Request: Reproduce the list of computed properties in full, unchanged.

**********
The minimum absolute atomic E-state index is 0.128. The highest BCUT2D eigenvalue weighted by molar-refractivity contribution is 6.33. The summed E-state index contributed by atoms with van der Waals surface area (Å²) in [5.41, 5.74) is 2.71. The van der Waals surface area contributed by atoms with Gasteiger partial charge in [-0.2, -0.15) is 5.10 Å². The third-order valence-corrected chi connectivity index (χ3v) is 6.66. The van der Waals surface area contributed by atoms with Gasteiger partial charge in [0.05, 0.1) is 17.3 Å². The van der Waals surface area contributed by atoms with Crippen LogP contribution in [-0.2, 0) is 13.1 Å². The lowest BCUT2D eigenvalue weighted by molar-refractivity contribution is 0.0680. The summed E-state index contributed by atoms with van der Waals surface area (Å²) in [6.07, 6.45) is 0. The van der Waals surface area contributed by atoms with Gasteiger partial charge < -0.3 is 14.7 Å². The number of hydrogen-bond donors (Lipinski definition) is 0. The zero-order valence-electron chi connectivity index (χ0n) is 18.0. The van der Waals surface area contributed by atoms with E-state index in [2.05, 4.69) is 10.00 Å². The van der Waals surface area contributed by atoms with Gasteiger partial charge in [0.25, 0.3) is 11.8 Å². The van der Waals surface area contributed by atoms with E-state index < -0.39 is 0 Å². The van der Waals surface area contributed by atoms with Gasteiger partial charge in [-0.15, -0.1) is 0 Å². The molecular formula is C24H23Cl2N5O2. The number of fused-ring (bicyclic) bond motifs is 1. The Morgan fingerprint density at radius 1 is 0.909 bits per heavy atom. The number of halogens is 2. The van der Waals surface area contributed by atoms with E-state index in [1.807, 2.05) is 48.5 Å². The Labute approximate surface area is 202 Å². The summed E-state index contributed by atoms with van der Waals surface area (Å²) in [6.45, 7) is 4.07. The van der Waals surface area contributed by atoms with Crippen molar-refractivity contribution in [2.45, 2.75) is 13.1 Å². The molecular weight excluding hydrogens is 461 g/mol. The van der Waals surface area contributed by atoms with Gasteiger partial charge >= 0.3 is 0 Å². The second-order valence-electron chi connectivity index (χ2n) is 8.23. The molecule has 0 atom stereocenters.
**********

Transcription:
The minimum absolute atomic E-state index is 0.128. The highest BCUT2D eigenvalue weighted by molar-refractivity contribution is 6.33. The summed E-state index contributed by atoms with van der Waals surface area (Å²) in [5.41, 5.74) is 2.71. The van der Waals surface area contributed by atoms with Gasteiger partial charge in [-0.2, -0.15) is 5.10 Å². The third-order valence-corrected chi connectivity index (χ3v) is 6.66. The van der Waals surface area contributed by atoms with Gasteiger partial charge in [0.05, 0.1) is 17.3 Å². The van der Waals surface area contributed by atoms with Crippen LogP contribution in [-0.2, 0) is 13.1 Å². The lowest BCUT2D eigenvalue weighted by molar-refractivity contribution is 0.0680. The summed E-state index contributed by atoms with van der Waals surface area (Å²) in [6.07, 6.45) is 0. The van der Waals surface area contributed by atoms with Gasteiger partial charge < -0.3 is 14.7 Å². The number of hydrogen-bond donors (Lipinski definition) is 0. The zero-order valence-electron chi connectivity index (χ0n) is 18.0. The van der Waals surface area contributed by atoms with E-state index in [2.05, 4.69) is 10.00 Å². The van der Waals surface area contributed by atoms with Gasteiger partial charge in [0.25, 0.3) is 11.8 Å². The van der Waals surface area contributed by atoms with E-state index < -0.39 is 0 Å². The van der Waals surface area contributed by atoms with Gasteiger partial charge in [-0.15, -0.1) is 0 Å². The molecular formula is C24H23Cl2N5O2. The number of fused-ring (bicyclic) bond motifs is 1. The Morgan fingerprint density at radius 1 is 0.909 bits per heavy atom. The number of halogens is 2. The van der Waals surface area contributed by atoms with E-state index in [1.807, 2.05) is 48.5 Å². The Labute approximate surface area is 202 Å². The summed E-state index contributed by atoms with van der Waals surface area (Å²) in [6.45, 7) is 4.07. The van der Waals surface area contributed by atoms with Crippen molar-refractivity contribution in [2.45, 2.75) is 13.1 Å². The molecular weight excluding hydrogens is 461 g/mol. The van der Waals surface area contributed by atoms with Gasteiger partial charge >= 0.3 is 0 Å². The second-order valence-electron chi connectivity index (χ2n) is 8.23. The molecule has 0 atom stereocenters.